WIT Press


The Life Span Of Buildings And The Conversion Of Cities To An Incombustible State

Price

Free (open access)

Paper DOI

10.2495/SAFE050481

Volume

82

Pages

10

Published

2005

Size

314 kb

Author(s)

T. Osaragi

Abstract

Conversion of building structures or materials to an incombustible state is one of the most important issues in the field of disaster prevention planning. In this paper, we propose a statistical model that can describe the life span of buildings in order to evaluate the probability and speed of conversion of buildings to an incombustible state. We include an application of the model to actual data taken from the densely built-up areas of Tokyo, and new results are presented. Keywords: fire following earthquakes, incombustible city, disaster prevention planning, life span, demolition, building structures, probability of remainder. 1 Introduction In Japan, a large number of people have lost their lives in the fires that have followed earthquakes. Such fires are particularly destructive in densely built-up city-center areas, where building structures and materials are predominantly made of wood. The 1995 Hanshin-Awaji great earthquake that killed more than 6,300 people may be included in this category of disasters. Approximately 100 fires broke out in the initial stages of the earthquake, and then spread due to radiant heat and flame impingement. In total, 175 fires were observed within the 10 days following the earthquake, and an estimated one million square meters of land, including over 7,300 buildings, was burnt (Borden [1], Takai et al [2]). Conversion of building structures or materials to an incombustible state is therefore one of the most important issues in the field of disaster prevention planning (Sekito et al [3], Yokota et al [4]). Although research regarding the provision of fire-fighting services is of relevance to these disasters (Adrian [5], Richard et al [6], Wallace [7]), we should discuss fire prevention rather than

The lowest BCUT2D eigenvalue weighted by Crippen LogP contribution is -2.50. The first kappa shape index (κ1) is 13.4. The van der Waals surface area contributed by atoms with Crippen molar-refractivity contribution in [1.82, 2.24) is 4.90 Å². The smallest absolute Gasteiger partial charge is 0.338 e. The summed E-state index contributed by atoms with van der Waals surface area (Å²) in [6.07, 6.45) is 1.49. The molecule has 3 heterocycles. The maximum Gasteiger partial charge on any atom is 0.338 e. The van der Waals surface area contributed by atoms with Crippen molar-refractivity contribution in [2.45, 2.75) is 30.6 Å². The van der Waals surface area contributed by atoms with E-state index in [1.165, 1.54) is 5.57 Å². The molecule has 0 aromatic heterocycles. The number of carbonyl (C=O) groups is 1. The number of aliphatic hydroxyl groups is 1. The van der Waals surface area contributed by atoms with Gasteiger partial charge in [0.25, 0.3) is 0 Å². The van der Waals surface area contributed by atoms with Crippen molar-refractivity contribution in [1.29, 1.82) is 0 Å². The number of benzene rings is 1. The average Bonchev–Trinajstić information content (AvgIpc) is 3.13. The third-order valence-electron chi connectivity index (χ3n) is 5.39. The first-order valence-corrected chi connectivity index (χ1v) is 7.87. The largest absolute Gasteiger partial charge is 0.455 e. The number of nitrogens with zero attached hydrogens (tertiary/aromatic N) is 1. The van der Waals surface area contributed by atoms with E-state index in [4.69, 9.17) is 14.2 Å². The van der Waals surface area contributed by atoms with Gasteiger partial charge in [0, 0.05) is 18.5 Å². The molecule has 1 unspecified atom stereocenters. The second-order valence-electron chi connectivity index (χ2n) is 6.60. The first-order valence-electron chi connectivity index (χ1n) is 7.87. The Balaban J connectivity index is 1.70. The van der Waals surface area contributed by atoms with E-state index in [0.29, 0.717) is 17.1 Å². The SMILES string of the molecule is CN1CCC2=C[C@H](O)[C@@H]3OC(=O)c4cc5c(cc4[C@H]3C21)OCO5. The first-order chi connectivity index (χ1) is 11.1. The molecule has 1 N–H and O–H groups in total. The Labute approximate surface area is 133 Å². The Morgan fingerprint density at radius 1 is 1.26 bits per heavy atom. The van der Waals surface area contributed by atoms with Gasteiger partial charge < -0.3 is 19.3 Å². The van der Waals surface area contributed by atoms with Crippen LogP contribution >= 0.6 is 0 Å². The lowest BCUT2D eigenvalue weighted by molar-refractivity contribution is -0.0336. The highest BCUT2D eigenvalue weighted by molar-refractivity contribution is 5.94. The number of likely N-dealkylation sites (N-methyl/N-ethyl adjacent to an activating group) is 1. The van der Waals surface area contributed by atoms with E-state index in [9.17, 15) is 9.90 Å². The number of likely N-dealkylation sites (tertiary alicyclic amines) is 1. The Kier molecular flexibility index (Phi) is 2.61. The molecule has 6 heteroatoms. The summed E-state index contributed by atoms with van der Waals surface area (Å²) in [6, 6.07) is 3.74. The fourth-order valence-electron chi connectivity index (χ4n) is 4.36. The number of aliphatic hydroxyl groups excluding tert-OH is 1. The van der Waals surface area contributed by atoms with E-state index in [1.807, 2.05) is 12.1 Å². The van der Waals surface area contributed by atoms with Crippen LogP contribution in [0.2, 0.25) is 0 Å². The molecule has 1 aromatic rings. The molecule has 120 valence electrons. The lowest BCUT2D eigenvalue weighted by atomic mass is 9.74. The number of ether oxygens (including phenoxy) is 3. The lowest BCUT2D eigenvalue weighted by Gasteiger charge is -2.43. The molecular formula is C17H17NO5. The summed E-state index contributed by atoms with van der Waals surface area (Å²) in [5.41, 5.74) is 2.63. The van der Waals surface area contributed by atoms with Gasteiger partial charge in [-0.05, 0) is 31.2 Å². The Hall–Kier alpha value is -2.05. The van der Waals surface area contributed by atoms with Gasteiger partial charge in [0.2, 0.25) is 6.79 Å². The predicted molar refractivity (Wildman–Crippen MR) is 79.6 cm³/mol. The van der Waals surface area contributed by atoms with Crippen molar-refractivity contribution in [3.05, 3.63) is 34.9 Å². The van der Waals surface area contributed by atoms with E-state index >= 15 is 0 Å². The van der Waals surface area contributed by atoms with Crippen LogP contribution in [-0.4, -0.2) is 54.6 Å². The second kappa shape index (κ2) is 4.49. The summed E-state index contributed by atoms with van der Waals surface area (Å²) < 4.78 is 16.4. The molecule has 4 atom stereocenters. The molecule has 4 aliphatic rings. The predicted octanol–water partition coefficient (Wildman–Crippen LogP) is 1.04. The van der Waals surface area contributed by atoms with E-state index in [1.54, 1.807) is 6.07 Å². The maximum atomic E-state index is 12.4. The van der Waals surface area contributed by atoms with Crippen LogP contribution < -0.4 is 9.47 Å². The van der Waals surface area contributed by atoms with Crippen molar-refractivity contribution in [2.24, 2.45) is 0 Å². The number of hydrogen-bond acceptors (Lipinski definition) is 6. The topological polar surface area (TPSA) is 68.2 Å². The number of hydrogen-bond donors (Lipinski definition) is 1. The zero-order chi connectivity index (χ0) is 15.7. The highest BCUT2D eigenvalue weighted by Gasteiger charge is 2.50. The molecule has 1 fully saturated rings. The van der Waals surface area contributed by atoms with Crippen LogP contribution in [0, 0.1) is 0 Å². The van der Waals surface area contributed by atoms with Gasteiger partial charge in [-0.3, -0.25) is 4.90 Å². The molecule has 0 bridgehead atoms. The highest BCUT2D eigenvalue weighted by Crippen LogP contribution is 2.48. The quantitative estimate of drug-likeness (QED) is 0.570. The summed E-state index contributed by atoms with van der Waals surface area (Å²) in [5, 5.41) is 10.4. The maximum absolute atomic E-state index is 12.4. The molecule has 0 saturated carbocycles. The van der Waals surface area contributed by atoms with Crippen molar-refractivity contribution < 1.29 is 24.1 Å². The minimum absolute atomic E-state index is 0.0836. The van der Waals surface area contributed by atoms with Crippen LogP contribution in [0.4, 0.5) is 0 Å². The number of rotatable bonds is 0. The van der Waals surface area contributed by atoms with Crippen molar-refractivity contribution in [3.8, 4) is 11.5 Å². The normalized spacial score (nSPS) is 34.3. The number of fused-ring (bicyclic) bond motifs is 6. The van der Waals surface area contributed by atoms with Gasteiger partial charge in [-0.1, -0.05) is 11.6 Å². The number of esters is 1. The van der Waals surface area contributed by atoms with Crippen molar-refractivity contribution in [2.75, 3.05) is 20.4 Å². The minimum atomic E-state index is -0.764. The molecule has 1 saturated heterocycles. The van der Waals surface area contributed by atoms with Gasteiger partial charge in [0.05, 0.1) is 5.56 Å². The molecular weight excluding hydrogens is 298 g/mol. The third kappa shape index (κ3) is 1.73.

Keywords

fire following earthquakes, incombustible city, disaster prevention planning, life span, demolition, building structures, probability of remainder.